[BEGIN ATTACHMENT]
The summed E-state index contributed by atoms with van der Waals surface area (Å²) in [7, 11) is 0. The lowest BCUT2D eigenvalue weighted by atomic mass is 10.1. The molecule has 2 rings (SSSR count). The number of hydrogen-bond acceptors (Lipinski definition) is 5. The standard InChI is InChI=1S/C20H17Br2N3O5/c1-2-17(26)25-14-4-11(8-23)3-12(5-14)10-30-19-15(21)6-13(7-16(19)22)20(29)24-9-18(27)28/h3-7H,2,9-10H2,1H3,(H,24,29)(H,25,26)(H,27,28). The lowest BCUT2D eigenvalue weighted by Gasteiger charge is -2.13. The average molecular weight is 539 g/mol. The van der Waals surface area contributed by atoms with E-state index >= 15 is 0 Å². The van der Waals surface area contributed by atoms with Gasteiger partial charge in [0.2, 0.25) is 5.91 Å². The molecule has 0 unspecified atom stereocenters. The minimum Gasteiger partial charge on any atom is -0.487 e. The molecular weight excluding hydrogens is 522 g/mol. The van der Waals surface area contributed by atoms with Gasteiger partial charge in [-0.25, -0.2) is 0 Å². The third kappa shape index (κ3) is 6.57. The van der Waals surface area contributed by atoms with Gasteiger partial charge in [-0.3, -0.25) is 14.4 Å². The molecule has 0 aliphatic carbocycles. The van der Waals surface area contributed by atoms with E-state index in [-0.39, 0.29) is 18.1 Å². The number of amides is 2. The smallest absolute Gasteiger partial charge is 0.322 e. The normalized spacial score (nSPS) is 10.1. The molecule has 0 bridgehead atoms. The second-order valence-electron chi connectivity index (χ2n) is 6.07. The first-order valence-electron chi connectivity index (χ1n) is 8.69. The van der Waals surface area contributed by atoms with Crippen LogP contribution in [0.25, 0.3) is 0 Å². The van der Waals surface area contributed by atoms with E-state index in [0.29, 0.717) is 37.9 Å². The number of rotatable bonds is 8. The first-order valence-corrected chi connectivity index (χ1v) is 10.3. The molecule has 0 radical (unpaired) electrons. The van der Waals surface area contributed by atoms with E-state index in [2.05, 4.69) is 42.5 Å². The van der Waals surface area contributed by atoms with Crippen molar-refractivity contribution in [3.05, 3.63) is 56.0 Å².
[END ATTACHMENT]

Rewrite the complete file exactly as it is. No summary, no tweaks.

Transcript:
The summed E-state index contributed by atoms with van der Waals surface area (Å²) in [7, 11) is 0. The lowest BCUT2D eigenvalue weighted by atomic mass is 10.1. The molecule has 2 rings (SSSR count). The number of hydrogen-bond acceptors (Lipinski definition) is 5. The standard InChI is InChI=1S/C20H17Br2N3O5/c1-2-17(26)25-14-4-11(8-23)3-12(5-14)10-30-19-15(21)6-13(7-16(19)22)20(29)24-9-18(27)28/h3-7H,2,9-10H2,1H3,(H,24,29)(H,25,26)(H,27,28). The lowest BCUT2D eigenvalue weighted by Gasteiger charge is -2.13. The average molecular weight is 539 g/mol. The van der Waals surface area contributed by atoms with E-state index >= 15 is 0 Å². The van der Waals surface area contributed by atoms with Gasteiger partial charge in [0.2, 0.25) is 5.91 Å². The molecule has 0 unspecified atom stereocenters. The minimum Gasteiger partial charge on any atom is -0.487 e. The molecular weight excluding hydrogens is 522 g/mol. The van der Waals surface area contributed by atoms with Gasteiger partial charge in [-0.25, -0.2) is 0 Å². The third kappa shape index (κ3) is 6.57. The van der Waals surface area contributed by atoms with Gasteiger partial charge in [-0.3, -0.25) is 14.4 Å². The molecule has 0 aliphatic carbocycles. The van der Waals surface area contributed by atoms with E-state index in [-0.39, 0.29) is 18.1 Å². The number of amides is 2. The smallest absolute Gasteiger partial charge is 0.322 e. The normalized spacial score (nSPS) is 10.1. The molecule has 0 bridgehead atoms. The second-order valence-electron chi connectivity index (χ2n) is 6.07. The first-order valence-electron chi connectivity index (χ1n) is 8.69. The van der Waals surface area contributed by atoms with Crippen LogP contribution in [0.25, 0.3) is 0 Å². The van der Waals surface area contributed by atoms with E-state index in [0.29, 0.717) is 37.9 Å². The number of rotatable bonds is 8. The first-order valence-corrected chi connectivity index (χ1v) is 10.3. The molecule has 0 radical (unpaired) electrons. The van der Waals surface area contributed by atoms with E-state index in [2.05, 4.69) is 42.5 Å². The van der Waals surface area contributed by atoms with Crippen molar-refractivity contribution in [3.05, 3.63) is 56.0 Å².